Zero-Waste: The Debate Between Plastic and Reusable
Decades ago movements against the use of styrofoam were on the rise. Today, almost all of us know how long it takes for styrofoam to break down in our environment. It is estimated to be about 500 years… with proper recycling! And we know that it is full of toxic chemicals that leak out into our air during production and into our soils decomposing, posing a threat not only to our environment and species but to human health as well. We must remember that what we do to our environment we do to ourselves. Decades later, we find ourselves in a plastic war—which seems to have been put on pause because of this pandemic. Most of us are aware that plastic also has a horrifically awful impact on the environment. However it is still everywhere!
Organizations, individuals, and groups all over the world have pressured our governments and industries to abandon their use of styrofoam and/or plastics, and switch to alternative packaging, whether it be for restaurants, for grocery stores or even for shipping. It is a fabulous movement! We people, who live in a democracy, should always be advocating for what is right and just. We should be using our voices, and holding our politicians and systems of people accountable! We deserve to live in a healthy world and to live healthy prosperous lives. By speaking up and using our voices we have pushed change in the past and that is how we will see change in the future.
This activism against the use of plastic has motivated many individuals to adjust their own lives, leading to the zero-waste movement. Another great movement! The intentions of a zero-waste lifestyle quite simply put, is to waste nothing. That means shopping at stores which do not use plastic packaging, reusing what you have, and shopping in bulk. Of course much more than that, but those are the first categories that come to mind. Zero-waste living is a great way to put your mindfulness to the test. It’s all about being organized and knowing what you can and can not do. Just like any habit, or way of life, the beginning is usually the hardest part. I am a strong believer that we can all lower our waste and shift toward living more minimally/less wastefully through time. And when you are ready to transition, (I’ve said it before many times in past articles) think about why you really want to waste less, and make it a true, deep, meaningful reason why.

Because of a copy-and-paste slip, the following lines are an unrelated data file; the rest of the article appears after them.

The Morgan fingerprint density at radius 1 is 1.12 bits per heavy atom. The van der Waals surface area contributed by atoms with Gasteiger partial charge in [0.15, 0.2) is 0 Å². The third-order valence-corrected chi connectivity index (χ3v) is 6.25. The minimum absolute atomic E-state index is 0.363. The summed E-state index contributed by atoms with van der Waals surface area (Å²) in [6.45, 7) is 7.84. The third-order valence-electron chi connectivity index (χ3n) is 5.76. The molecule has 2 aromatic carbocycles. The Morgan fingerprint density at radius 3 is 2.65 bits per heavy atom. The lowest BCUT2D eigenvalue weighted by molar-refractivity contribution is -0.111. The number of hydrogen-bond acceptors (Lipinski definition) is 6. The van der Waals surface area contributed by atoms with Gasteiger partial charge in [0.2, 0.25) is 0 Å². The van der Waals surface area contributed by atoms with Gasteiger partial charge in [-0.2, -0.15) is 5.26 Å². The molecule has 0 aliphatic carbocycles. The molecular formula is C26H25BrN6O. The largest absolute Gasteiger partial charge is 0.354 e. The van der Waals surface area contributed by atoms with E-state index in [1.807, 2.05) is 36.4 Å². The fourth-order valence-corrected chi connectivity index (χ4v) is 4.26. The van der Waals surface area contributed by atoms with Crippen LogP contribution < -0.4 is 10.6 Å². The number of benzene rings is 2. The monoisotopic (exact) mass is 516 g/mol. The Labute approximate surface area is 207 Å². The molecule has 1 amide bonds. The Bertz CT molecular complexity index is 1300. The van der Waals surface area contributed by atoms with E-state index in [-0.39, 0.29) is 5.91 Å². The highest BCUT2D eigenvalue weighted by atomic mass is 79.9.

For some zero-waste livers, they have participated in buying some trendy zero-waste products, such as metal straws, metal bento lunch boxes, and bamboo brushes. Many of which are not necessarily that necessary when we already have great reusable products in our own household that can last a long time! What got me thinking about this topic is a video I watched last week on the impact of plastic straws on our environment (you can find it here). The video talked about not only plastic straws but all types of straws, even the reusable ones, having an environmental impact—which we often neglect to think about. When we think about the making of a product, in terms of environmental sustainability, we have to keep in mind that there are many factors that determine that—the emissions from factories in which the product was produced, the physical resources it took from the environment, and how it breaks down.
We need to look at our lives and build our own plan for sustainability. We can follow zero-waste principles but slowly ease into that lifestyle, or pick and choose what works for us! Not every person practicing sustainability needs several metal straws, an abundance of tote bags, and the most trendy of products, only those who will actually use them. If we forget our reusable bags for grocery shopping once, we can use plastic/paper bags, instead of having an abundance of reusable bags that pile up. Instead of buying a whole new set of glass jars, we can wash out the ones that we have already (but, if you know that new jars will assist you in your sustainability journey and that you will keep them for a long time, then you go for it).